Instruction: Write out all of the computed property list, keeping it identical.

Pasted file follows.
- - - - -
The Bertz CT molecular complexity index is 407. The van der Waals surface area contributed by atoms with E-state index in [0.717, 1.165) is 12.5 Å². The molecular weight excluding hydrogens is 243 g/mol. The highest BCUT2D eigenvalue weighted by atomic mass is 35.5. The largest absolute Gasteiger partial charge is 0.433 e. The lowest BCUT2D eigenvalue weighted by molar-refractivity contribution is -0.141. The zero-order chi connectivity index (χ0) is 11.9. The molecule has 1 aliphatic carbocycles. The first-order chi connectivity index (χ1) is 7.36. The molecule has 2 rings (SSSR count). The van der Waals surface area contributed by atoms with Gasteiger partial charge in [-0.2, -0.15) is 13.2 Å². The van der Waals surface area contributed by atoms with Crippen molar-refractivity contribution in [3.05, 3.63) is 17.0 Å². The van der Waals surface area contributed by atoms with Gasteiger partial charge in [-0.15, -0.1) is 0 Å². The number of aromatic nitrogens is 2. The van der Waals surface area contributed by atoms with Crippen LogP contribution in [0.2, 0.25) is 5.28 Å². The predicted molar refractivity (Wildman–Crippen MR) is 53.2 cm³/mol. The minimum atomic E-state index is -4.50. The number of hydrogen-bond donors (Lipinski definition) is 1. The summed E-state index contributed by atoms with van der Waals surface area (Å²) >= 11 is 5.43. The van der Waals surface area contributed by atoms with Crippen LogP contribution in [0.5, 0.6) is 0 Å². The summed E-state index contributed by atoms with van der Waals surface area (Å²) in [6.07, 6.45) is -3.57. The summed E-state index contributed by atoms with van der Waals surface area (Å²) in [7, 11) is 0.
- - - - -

The Bertz CT molecular complexity index is 407. The van der Waals surface area contributed by atoms with E-state index in [0.717, 1.165) is 12.5 Å². The molecular weight excluding hydrogens is 243 g/mol. The highest BCUT2D eigenvalue weighted by atomic mass is 35.5. The largest absolute Gasteiger partial charge is 0.433 e. The lowest BCUT2D eigenvalue weighted by molar-refractivity contribution is -0.141. The zero-order chi connectivity index (χ0) is 11.9. The molecule has 1 aliphatic carbocycles. The first-order chi connectivity index (χ1) is 7.36. The molecule has 2 rings (SSSR count). The van der Waals surface area contributed by atoms with Gasteiger partial charge in [-0.2, -0.15) is 13.2 Å². The van der Waals surface area contributed by atoms with Crippen molar-refractivity contribution in [3.05, 3.63) is 17.0 Å². The van der Waals surface area contributed by atoms with Gasteiger partial charge in [-0.15, -0.1) is 0 Å². The number of aromatic nitrogens is 2. The van der Waals surface area contributed by atoms with Crippen LogP contribution in [0.2, 0.25) is 5.28 Å². The predicted molar refractivity (Wildman–Crippen MR) is 53.2 cm³/mol. The minimum atomic E-state index is -4.50. The number of hydrogen-bond donors (Lipinski definition) is 1. The summed E-state index contributed by atoms with van der Waals surface area (Å²) >= 11 is 5.43. The van der Waals surface area contributed by atoms with Crippen LogP contribution in [0.5, 0.6) is 0 Å². The summed E-state index contributed by atoms with van der Waals surface area (Å²) in [6.07, 6.45) is -3.57. The summed E-state index contributed by atoms with van der Waals surface area (Å²) in [7, 11) is 0.